UK's Global Talent Visa supports mobility of scientists and researchers
22 Feb 2021
Are you a researcher or a scientist seeking a fast route into the UK post Brexit? There's still time to benefit from the Global Talent Visa. With an extended COVID-19 concession until 31 July, this streamlined access path for EU and international applicants allows researchers to undertake vital research, start spinouts, and bring family.
One year since its launch, the Global Talent Visa has enabled hundreds of scientists and researchers to come to the UK to undertake vital research that contributes to challenges like Covid-19 and economic recovery.
The visa was designed as a fast and efficient route into the UK for leading scientists and researchers from around the world, as well as their teams.
It supports the international mobility of researchers and other specialists, which is vital to the pursuit of new ideas and technology.
Four routes to a UK visa
It is open to EU and international applications and has four routes: a senior appointment or an individual fellowship at an approved institution, through a grant by an endorsed funder and through peer review.
UK Research and Innovation (UKRI) operates the endorsed funder route of the visa. Its global mobility team worked to simplify the application process and reduce the bureaucracy involved in obtaining a visa to do research in the UK.
The pandemic’s arrival proved that the UK benefits from the quick arrival of bright minds to work on a range of priority research and innovation areas.
A Covid-19 concession was introduced for the Global Talent Visa so that some scientists and researchers could come to the UK to work on the pandemic response.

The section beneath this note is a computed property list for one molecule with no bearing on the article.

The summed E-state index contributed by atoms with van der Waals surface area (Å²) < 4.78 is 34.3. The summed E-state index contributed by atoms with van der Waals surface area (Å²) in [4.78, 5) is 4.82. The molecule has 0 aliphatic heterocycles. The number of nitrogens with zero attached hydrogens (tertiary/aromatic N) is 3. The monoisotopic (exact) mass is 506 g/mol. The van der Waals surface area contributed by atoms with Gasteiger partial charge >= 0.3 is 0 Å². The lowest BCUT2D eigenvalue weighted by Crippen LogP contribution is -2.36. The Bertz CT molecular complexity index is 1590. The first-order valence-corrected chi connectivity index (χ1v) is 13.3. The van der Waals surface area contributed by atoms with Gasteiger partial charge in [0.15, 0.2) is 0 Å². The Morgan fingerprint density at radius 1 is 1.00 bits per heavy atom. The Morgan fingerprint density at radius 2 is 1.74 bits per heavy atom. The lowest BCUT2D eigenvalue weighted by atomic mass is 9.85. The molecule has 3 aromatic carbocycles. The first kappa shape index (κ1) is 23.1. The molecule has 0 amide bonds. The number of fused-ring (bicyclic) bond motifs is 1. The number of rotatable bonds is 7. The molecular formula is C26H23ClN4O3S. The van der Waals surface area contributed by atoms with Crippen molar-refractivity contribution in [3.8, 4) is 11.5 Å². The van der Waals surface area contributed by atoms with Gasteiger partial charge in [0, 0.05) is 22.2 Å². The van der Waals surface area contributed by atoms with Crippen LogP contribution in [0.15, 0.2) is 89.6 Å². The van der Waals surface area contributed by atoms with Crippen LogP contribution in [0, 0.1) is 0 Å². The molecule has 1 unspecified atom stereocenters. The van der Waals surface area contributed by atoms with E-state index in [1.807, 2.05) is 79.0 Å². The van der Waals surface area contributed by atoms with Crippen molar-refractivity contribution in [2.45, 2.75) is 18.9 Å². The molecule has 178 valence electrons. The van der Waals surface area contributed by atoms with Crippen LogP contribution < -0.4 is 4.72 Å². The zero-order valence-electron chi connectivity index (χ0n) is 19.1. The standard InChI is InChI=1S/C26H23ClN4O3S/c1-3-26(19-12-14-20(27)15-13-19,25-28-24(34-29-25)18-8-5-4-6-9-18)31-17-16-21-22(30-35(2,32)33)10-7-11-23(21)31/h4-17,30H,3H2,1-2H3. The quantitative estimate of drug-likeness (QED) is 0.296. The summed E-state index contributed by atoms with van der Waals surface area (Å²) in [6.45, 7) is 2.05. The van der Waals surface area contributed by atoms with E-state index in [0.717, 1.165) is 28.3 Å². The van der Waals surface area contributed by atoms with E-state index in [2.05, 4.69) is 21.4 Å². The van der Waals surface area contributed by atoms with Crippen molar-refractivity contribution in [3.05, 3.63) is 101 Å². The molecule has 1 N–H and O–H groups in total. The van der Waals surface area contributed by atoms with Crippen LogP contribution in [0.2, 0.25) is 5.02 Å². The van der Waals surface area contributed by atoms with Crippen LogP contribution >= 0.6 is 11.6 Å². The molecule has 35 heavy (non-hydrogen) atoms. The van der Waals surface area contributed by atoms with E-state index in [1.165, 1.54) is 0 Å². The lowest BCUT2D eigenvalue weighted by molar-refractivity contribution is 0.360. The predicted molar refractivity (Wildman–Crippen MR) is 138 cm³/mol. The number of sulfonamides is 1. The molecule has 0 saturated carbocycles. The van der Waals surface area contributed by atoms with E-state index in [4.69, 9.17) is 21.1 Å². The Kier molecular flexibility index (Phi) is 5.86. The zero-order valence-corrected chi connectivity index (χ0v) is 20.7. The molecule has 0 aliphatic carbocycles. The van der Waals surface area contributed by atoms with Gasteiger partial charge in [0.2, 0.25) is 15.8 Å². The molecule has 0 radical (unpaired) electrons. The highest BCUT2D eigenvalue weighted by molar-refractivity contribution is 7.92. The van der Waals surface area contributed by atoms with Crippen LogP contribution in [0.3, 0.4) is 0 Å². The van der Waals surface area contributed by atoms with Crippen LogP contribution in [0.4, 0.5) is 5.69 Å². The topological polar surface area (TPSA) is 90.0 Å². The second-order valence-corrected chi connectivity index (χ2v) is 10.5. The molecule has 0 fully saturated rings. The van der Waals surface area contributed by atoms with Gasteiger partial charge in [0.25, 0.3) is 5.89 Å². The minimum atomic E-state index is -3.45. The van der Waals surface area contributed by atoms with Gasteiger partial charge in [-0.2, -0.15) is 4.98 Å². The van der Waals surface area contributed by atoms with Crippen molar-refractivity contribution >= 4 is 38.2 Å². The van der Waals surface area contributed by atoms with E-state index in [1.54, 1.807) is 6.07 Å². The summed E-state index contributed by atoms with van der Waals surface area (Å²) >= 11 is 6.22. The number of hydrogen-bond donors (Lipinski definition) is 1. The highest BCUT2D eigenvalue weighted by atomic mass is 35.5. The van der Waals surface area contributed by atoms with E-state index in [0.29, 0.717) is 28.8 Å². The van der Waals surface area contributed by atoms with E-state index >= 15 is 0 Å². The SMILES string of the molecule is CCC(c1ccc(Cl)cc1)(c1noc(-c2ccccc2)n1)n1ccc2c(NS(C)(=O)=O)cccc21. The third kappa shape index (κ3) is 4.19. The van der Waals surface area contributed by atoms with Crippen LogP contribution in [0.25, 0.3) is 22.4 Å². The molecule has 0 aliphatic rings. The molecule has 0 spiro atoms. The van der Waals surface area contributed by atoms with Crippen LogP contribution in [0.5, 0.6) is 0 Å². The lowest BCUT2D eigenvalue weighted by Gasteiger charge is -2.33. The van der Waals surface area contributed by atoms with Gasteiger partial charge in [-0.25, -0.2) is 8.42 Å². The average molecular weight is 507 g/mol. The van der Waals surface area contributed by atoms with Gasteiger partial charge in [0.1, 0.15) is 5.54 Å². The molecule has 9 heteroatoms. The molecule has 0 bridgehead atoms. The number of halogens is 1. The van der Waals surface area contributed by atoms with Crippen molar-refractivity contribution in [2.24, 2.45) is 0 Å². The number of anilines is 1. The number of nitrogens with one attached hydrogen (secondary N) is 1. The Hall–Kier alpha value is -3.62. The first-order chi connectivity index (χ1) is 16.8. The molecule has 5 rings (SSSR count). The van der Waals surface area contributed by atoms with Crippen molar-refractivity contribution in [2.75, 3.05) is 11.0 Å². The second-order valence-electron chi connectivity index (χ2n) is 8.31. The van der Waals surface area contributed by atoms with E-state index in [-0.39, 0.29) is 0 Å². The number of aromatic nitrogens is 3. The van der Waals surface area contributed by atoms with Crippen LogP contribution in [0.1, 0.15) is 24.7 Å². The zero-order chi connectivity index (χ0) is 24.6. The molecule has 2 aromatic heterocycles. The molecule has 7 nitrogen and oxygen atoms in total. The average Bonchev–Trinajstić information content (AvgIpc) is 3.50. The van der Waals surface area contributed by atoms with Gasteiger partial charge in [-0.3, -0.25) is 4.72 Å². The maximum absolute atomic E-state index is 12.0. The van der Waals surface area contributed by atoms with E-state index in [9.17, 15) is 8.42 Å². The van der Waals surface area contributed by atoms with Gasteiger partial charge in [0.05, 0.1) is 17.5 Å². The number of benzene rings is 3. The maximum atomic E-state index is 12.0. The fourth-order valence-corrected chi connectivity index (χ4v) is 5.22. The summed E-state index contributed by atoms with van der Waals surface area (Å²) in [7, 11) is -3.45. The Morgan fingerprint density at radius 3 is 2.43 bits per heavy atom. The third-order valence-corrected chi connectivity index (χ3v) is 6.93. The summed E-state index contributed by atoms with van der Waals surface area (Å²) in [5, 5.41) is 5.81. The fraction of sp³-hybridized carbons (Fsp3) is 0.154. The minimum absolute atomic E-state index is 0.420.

Linda Holliday, deputy director for global mobility and inclusion at UKRI said: “The Global Talent Visa frees up researchers to focus on groundbreaking, ambitious research.
“Research doesn’t always follow a straight path, and we’ve designed the visa to reflect that. Global Talent Visa holders can change employers or start spin out companies.
“This visa’s flexibility means researchers can work part-time, move research jobs and bring their families with them. It’s an inclusive and practical approach.
“Its flexibility was tested, and proved, by the arrival of Covid-19. UKRI had to make sure people could get into the country to conduct the research and innovation that has helped us tackle the pandemic.
“Scientists and researchers were able to arrive safely in the UK and get to work quickly.”
Now, the visa’s Covid-19 concession has been extended until 31 July 2021 and the visa is open to researchers from around the world, including the EU.